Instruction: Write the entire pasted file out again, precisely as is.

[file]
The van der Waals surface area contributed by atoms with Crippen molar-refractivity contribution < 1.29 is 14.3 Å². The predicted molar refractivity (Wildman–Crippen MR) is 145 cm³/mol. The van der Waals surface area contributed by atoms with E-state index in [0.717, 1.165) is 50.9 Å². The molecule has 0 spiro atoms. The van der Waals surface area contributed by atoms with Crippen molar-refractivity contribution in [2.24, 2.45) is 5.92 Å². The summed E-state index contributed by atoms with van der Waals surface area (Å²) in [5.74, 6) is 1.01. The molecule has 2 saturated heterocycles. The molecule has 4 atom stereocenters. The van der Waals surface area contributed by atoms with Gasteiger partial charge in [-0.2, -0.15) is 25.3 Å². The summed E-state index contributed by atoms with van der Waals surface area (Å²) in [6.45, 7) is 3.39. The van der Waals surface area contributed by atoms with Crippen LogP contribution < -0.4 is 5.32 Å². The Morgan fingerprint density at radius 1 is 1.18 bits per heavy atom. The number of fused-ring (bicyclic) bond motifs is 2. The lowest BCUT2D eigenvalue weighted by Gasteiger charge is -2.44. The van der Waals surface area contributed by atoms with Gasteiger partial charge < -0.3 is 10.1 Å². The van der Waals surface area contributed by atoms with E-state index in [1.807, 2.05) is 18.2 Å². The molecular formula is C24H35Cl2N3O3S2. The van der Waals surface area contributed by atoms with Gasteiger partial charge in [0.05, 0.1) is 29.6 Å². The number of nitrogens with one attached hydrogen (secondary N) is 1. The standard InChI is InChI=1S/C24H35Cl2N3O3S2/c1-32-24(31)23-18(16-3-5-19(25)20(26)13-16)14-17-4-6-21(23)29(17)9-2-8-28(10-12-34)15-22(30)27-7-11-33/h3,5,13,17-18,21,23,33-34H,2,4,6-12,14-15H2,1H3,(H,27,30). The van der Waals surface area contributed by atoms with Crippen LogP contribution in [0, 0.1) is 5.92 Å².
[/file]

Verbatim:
The van der Waals surface area contributed by atoms with Crippen molar-refractivity contribution < 1.29 is 14.3 Å². The predicted molar refractivity (Wildman–Crippen MR) is 145 cm³/mol. The van der Waals surface area contributed by atoms with E-state index in [0.717, 1.165) is 50.9 Å². The molecule has 0 spiro atoms. The van der Waals surface area contributed by atoms with Crippen molar-refractivity contribution in [2.24, 2.45) is 5.92 Å². The summed E-state index contributed by atoms with van der Waals surface area (Å²) in [5.74, 6) is 1.01. The molecule has 2 saturated heterocycles. The molecule has 4 atom stereocenters. The van der Waals surface area contributed by atoms with Gasteiger partial charge in [-0.2, -0.15) is 25.3 Å². The summed E-state index contributed by atoms with van der Waals surface area (Å²) in [6.45, 7) is 3.39. The van der Waals surface area contributed by atoms with Crippen LogP contribution < -0.4 is 5.32 Å². The Morgan fingerprint density at radius 1 is 1.18 bits per heavy atom. The number of fused-ring (bicyclic) bond motifs is 2. The lowest BCUT2D eigenvalue weighted by Gasteiger charge is -2.44. The van der Waals surface area contributed by atoms with Gasteiger partial charge < -0.3 is 10.1 Å². The van der Waals surface area contributed by atoms with E-state index in [1.807, 2.05) is 18.2 Å². The molecular formula is C24H35Cl2N3O3S2. The van der Waals surface area contributed by atoms with Gasteiger partial charge in [0.05, 0.1) is 29.6 Å². The number of nitrogens with one attached hydrogen (secondary N) is 1. The standard InChI is InChI=1S/C24H35Cl2N3O3S2/c1-32-24(31)23-18(16-3-5-19(25)20(26)13-16)14-17-4-6-21(23)29(17)9-2-8-28(10-12-34)15-22(30)27-7-11-33/h3,5,13,17-18,21,23,33-34H,2,4,6-12,14-15H2,1H3,(H,27,30). The van der Waals surface area contributed by atoms with Crippen LogP contribution in [0, 0.1) is 5.92 Å².